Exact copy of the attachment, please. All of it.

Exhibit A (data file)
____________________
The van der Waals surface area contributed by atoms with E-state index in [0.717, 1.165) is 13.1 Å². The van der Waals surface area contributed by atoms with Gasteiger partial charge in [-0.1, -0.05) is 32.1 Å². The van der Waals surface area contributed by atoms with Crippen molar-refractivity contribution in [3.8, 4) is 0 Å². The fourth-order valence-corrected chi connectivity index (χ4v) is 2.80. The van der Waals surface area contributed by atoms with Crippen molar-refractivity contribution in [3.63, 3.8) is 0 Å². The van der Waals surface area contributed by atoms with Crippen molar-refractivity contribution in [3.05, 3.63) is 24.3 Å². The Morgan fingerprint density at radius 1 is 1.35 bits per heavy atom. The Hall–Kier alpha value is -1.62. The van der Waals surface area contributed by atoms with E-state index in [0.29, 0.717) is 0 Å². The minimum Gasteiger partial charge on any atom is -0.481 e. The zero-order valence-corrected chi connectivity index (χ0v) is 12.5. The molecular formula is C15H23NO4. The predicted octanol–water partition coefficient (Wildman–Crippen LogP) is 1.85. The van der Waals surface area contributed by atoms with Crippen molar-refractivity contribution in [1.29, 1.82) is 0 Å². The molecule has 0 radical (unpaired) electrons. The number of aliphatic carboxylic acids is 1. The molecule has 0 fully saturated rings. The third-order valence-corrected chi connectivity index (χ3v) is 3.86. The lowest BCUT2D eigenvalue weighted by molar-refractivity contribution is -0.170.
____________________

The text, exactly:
The van der Waals surface area contributed by atoms with E-state index in [0.717, 1.165) is 13.1 Å². The van der Waals surface area contributed by atoms with Gasteiger partial charge in [-0.1, -0.05) is 32.1 Å². The van der Waals surface area contributed by atoms with Crippen molar-refractivity contribution in [3.8, 4) is 0 Å². The fourth-order valence-corrected chi connectivity index (χ4v) is 2.80. The van der Waals surface area contributed by atoms with Crippen molar-refractivity contribution in [3.63, 3.8) is 0 Å². The van der Waals surface area contributed by atoms with Crippen molar-refractivity contribution in [3.05, 3.63) is 24.3 Å². The Morgan fingerprint density at radius 1 is 1.35 bits per heavy atom. The Hall–Kier alpha value is -1.62. The van der Waals surface area contributed by atoms with E-state index in [0.29, 0.717) is 0 Å². The minimum Gasteiger partial charge on any atom is -0.481 e. The zero-order valence-corrected chi connectivity index (χ0v) is 12.5. The molecular formula is C15H23NO4. The predicted octanol–water partition coefficient (Wildman–Crippen LogP) is 1.85. The van der Waals surface area contributed by atoms with Crippen molar-refractivity contribution in [1.29, 1.82) is 0 Å². The molecule has 0 radical (unpaired) electrons. The number of aliphatic carboxylic acids is 1. The molecule has 0 fully saturated rings. The third-order valence-corrected chi connectivity index (χ3v) is 3.86. The lowest BCUT2D eigenvalue weighted by molar-refractivity contribution is -0.170.